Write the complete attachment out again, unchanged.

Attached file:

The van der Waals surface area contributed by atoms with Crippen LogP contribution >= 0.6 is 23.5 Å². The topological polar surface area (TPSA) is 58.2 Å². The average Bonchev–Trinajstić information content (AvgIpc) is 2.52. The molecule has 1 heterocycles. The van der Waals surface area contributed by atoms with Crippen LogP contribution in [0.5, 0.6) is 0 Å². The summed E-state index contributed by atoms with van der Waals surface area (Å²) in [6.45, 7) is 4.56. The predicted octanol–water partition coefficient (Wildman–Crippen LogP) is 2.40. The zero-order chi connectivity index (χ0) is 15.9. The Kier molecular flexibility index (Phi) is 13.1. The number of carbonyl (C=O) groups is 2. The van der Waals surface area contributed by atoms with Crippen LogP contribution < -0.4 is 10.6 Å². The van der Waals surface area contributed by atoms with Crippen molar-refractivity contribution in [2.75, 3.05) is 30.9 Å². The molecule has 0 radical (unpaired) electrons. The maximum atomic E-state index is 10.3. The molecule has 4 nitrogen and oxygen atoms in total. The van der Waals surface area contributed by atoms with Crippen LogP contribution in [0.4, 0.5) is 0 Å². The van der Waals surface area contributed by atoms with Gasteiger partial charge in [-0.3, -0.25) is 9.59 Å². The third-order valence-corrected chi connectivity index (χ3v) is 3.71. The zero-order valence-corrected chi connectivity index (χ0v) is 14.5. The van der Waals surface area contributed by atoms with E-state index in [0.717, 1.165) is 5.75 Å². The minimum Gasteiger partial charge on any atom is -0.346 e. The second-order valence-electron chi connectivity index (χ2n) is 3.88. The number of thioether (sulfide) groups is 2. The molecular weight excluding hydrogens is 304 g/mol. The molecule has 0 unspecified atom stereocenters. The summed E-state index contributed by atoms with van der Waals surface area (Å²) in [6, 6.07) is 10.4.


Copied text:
The van der Waals surface area contributed by atoms with Crippen LogP contribution >= 0.6 is 23.5 Å². The topological polar surface area (TPSA) is 58.2 Å². The average Bonchev–Trinajstić information content (AvgIpc) is 2.52. The molecule has 1 heterocycles. The van der Waals surface area contributed by atoms with Crippen LogP contribution in [0.5, 0.6) is 0 Å². The summed E-state index contributed by atoms with van der Waals surface area (Å²) in [6.45, 7) is 4.56. The predicted octanol–water partition coefficient (Wildman–Crippen LogP) is 2.40. The zero-order chi connectivity index (χ0) is 15.9. The Kier molecular flexibility index (Phi) is 13.1. The number of carbonyl (C=O) groups is 2. The van der Waals surface area contributed by atoms with Crippen LogP contribution < -0.4 is 10.6 Å². The van der Waals surface area contributed by atoms with Crippen molar-refractivity contribution in [2.75, 3.05) is 30.9 Å². The molecule has 0 radical (unpaired) electrons. The maximum atomic E-state index is 10.3. The molecule has 4 nitrogen and oxygen atoms in total. The van der Waals surface area contributed by atoms with Crippen LogP contribution in [0.4, 0.5) is 0 Å². The van der Waals surface area contributed by atoms with Gasteiger partial charge in [-0.3, -0.25) is 9.59 Å². The third-order valence-corrected chi connectivity index (χ3v) is 3.71. The zero-order valence-corrected chi connectivity index (χ0v) is 14.5. The van der Waals surface area contributed by atoms with E-state index in [0.717, 1.165) is 5.75 Å². The minimum Gasteiger partial charge on any atom is -0.346 e. The second-order valence-electron chi connectivity index (χ2n) is 3.88. The number of thioether (sulfide) groups is 2. The molecular weight excluding hydrogens is 304 g/mol. The molecule has 0 unspecified atom stereocenters. The summed E-state index contributed by atoms with van der Waals surface area (Å²) in [6, 6.07) is 10.4.